Wedge 20 may define grooves 32, 34 that receive an upper extremity as shown in FIGS. 6 and 8. As illustrated grooves 32 and 34 align with sides 23 and 27. Grooves 32 and 34 may include a substantially two (2) inch radius. For example, a pediatric application of wedge 20 may have at least one dimension including a substantially one (1) inch radius. In other embodiments, grooves 32 and 34 are not limited in position, orientation, or dimension.

As also illustrated in FIG. 1, wedge 20 defines apertures 36 that may receive straps 40 (FIG. 7). Apertures 36 may include a substantially two (2) inch radius. For example, a pediatric application of wedge 20 may include a substantially one (1) inch radius. In other embodiments, apertures 36 are not limited in position, orientation, or dimension.

During manufacturing, wedge 20 may be cut using cutting tools such as an electric knife. In the field or elsewhere, wedge 20 may be cut to adjust angles 22, 24, 26, 28. For example angle 26 may be cut to make angle 26 less than substantially 70. Additionally, wedge 20 may be cut to accommodate splints.

In other embodiments, wedge 20 is not limited in size, shape, or dimension. Larger versions of wedge 20 are envisioned. Multiple wedges 20 may be used in conjunction.

As illustrated in FIG. 1, block 30 has a triangular cross section including angle 38. Angle 38 is illustrated as substantially 90. Block 30 may be other shapes, such as prism, tetrahedron, pyramid, cone, sphere, or cylinder. As illustrated, block 30 also includes angles 37, 39 that are substantially 45 degrees. Angles 37, 39 may be other angles including any angle including and between substantially 0 and substantially 90 degrees.

Block 30 may be any structure which provides abduction and/or adduction of an upper extremity, such as horizontal adduction. Block 30 may also be any support to wedge 20 which provides abduction and/or adduction of an upper extremity, such as horizontal adduction.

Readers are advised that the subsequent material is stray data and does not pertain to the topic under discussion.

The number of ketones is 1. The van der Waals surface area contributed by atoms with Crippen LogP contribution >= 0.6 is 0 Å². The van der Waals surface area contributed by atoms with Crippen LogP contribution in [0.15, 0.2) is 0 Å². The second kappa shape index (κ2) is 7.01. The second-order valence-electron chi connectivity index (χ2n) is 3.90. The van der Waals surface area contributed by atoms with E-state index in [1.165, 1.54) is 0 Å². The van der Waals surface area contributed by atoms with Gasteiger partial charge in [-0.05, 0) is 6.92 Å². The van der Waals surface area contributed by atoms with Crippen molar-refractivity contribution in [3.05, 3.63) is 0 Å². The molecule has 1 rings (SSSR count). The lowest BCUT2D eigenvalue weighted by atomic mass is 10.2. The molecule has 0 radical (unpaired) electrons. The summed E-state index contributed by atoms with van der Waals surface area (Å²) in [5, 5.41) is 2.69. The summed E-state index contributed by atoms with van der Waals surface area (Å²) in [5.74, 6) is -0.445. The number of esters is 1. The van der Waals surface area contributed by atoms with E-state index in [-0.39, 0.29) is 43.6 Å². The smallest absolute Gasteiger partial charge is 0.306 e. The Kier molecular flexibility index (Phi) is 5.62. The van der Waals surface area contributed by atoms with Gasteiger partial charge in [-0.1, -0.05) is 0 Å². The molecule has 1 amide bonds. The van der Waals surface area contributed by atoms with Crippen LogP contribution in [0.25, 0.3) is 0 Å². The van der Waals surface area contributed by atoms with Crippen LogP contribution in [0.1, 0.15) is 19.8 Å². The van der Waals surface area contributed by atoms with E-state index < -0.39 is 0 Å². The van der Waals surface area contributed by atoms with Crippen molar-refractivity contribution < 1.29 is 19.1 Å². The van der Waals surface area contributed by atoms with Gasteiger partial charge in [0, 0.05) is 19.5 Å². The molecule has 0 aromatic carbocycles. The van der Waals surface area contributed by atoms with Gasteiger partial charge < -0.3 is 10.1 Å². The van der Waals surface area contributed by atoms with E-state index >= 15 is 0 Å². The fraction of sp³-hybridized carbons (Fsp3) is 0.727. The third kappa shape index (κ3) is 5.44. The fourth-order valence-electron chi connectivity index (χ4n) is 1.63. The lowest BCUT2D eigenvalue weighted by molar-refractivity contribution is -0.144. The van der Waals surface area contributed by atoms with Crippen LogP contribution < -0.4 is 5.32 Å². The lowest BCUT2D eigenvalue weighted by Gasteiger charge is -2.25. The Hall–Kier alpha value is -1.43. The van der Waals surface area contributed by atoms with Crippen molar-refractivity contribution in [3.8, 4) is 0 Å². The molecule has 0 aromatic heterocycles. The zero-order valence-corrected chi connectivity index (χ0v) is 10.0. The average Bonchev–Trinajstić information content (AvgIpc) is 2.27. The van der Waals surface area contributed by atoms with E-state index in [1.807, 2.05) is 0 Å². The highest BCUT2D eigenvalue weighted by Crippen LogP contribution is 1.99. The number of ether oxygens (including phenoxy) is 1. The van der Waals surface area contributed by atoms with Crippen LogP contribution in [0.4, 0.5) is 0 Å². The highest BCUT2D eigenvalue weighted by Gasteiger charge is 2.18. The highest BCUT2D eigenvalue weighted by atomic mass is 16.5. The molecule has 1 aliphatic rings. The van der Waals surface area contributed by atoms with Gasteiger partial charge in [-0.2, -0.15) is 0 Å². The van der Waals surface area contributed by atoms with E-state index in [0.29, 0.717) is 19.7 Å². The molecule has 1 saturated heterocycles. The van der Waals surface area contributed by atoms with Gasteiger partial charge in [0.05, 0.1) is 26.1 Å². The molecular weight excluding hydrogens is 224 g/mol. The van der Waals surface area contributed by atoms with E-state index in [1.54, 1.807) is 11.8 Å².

As illustrated in FIG. 1A, upper extremity support 10, wedge 20 and/or block 30 may be comprised of foam 31 and optionally coating 33. Foam 31 may comprise several forms, such as open cell foam. Foam may also include polyurethane foam, also known as foam rubber. In one embodiment, polyurethane foam is Foamex distributed by Foamex International, Inc. of Linwood, Pa. Coating 33 may comprise several forms, such as cured vinyl coating, polymers, such as polyethylenes, plastic, resins such as thermoplastic resins.

In one embodiment, coating 33 is known as AP1000 distributed by Atlantis Plastics of Mankato, Minn. AP1000 may include polyvinyl chloride, dodecyl sodium sulfate, polyester adipate, silicone dioxide, synthetic amorphous silica, acetic acid ethenyl ester, and/or paraffin waxes and hydrocarbon waxes. In this embodiment, coating 33 comprises a thin film produced from a blend of low density and linear low density polyethylenes. In this embodiment, coating 33 may include amorphous silica, cristobalite, flux-calcinated diatomaceous earth, crystalline silica, and/or erucyl amide up to 0.5% weight percentage.